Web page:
Human cytomegalovirus (HCMV) establishes lifelong latent infections in a host and reactivates with devastating consequences within immunosuppressed patients, underscoring the need to identify the conditions that dictate HCMV latency. To this end, we have developed and reported a novel HCMV latency model system utilizing Kasumi 3 cells (K3s) that recapitulates ALL the key stages of HCMV reactivation allowing us to experimentally test conditions critical for HCMV latency that were previously not possible. This proposal aims to test the hypothesis that the antagonistic relationship between miRNA-induced suppression of HCMV IE genes and cytokine-mediated induction of IE genes is a major determinant of the switch from latent to lytic infection. We base this concept on our exciting observations that cellular encoded hsa-miR-200 family members target the essential HCMV Immediate Early (IE) 2 protein. Additionally, we show that IE2 can induce viral Early (E) promoters within the context of the genome and independently of additional viral proteins, providing the first confirmation that IE2 is a key regulator of HCMV viral lytic transcription. In addition, we show that inflammatory cytokines potently initiate lytic reactivation of HCMV in our K3 cels that can be blocked by treatment with an NF-kB inhibitor. Based on these observations we favor a model (derived from published observations with Herpes Simplex Virus) wherein latency is established by chromatization of the viral genome resulting in suppression of viral transcription. However, an added level of suppression mediated by miRNA targeting of IE transcripts would suppress viral translation assuring latency maintenance. We offer the novel concept that HCMV has co-opted cellular miRNAs to additionally restrict viral reactivation. We seek to extend these studies on the mechanisms underlying HCMV latency and reactivation.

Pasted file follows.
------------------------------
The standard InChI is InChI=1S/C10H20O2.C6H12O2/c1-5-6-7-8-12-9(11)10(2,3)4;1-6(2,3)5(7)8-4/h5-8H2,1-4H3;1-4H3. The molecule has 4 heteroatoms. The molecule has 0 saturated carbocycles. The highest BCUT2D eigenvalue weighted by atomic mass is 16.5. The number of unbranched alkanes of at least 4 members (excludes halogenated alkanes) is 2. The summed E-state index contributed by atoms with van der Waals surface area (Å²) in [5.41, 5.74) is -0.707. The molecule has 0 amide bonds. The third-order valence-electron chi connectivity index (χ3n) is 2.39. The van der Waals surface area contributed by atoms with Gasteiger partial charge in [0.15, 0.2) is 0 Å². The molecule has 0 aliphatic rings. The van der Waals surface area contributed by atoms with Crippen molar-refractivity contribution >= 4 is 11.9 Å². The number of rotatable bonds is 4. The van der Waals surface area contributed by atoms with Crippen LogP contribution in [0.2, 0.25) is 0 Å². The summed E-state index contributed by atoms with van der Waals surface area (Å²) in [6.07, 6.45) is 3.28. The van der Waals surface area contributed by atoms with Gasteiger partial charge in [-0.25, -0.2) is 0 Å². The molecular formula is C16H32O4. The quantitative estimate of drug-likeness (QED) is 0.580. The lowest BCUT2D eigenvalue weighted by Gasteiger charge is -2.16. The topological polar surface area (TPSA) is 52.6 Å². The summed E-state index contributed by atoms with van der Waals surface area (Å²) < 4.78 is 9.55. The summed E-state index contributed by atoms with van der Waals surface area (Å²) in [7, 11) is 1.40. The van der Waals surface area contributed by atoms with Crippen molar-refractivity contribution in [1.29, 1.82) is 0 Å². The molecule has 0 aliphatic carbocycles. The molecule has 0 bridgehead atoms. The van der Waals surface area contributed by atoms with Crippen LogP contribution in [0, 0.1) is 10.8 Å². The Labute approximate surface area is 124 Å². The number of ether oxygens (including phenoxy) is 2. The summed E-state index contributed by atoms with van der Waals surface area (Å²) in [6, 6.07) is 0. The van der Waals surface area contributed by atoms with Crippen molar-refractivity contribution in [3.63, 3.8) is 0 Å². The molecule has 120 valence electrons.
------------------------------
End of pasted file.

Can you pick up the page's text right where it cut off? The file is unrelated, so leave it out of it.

In Aim 1, we will determine the biological role of cellular encoded miRNAs on restricting HCMV IE translation as well as evaluate the requirement of viral encoded miRNAs on HCMV latency.
Aim 2 will address the mechanisms by which inflammatory cytokines function to reactivate HCMV as well as define the requirements of cellular transcription factors on promoting the latent to lytic switch. Completion of the aims above will contribute significantly to our knowledge on the mechanisms of viral latency and lytic reactivation. This work will lay the foundation for identifyig novel therapeutic targets for a virus that is a significant global pathogen.
Human Cytomegalovirus (HCMV) is a major cause of morbidity and mortality upon viral reactivation within individuals with suppressed immune systems. With the recent development of our viral latency model we can now interrogate the conditions that regulate viral reactivation and subsequent disease. Understanding the role of these factors will provide insight on viral pathogenesis and identify potential targets for novel therapeutics.
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